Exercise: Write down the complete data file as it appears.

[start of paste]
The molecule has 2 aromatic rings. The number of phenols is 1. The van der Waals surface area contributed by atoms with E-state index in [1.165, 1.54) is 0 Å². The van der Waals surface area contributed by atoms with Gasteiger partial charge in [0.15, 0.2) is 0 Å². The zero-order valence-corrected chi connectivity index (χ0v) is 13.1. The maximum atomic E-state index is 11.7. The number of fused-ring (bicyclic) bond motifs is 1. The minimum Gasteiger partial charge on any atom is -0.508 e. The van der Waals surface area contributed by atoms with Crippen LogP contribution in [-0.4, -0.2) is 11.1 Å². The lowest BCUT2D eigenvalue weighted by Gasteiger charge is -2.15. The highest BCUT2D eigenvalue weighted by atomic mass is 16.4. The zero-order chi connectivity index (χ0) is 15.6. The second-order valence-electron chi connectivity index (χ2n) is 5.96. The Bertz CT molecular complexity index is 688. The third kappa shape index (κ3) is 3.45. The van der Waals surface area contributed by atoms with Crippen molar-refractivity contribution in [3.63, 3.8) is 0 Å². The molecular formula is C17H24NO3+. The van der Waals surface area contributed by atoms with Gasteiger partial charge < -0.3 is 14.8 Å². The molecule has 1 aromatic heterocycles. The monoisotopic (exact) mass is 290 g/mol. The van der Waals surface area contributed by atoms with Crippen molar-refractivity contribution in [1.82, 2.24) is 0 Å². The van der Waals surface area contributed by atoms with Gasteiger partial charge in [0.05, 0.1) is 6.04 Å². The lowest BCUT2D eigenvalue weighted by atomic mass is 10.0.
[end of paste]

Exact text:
The molecule has 2 aromatic rings. The number of phenols is 1. The van der Waals surface area contributed by atoms with E-state index in [1.165, 1.54) is 0 Å². The van der Waals surface area contributed by atoms with Gasteiger partial charge in [0.15, 0.2) is 0 Å². The zero-order valence-corrected chi connectivity index (χ0v) is 13.1. The maximum atomic E-state index is 11.7. The number of fused-ring (bicyclic) bond motifs is 1. The minimum Gasteiger partial charge on any atom is -0.508 e. The van der Waals surface area contributed by atoms with Crippen LogP contribution in [-0.4, -0.2) is 11.1 Å². The lowest BCUT2D eigenvalue weighted by Gasteiger charge is -2.15. The highest BCUT2D eigenvalue weighted by atomic mass is 16.4. The zero-order chi connectivity index (χ0) is 15.6. The second-order valence-electron chi connectivity index (χ2n) is 5.96. The Bertz CT molecular complexity index is 688. The third kappa shape index (κ3) is 3.45. The van der Waals surface area contributed by atoms with Crippen molar-refractivity contribution in [3.63, 3.8) is 0 Å². The molecular formula is C17H24NO3+. The van der Waals surface area contributed by atoms with Gasteiger partial charge < -0.3 is 14.8 Å². The molecule has 1 aromatic heterocycles. The monoisotopic (exact) mass is 290 g/mol. The van der Waals surface area contributed by atoms with Crippen molar-refractivity contribution in [1.82, 2.24) is 0 Å². The van der Waals surface area contributed by atoms with Gasteiger partial charge in [0.05, 0.1) is 6.04 Å². The lowest BCUT2D eigenvalue weighted by atomic mass is 10.0.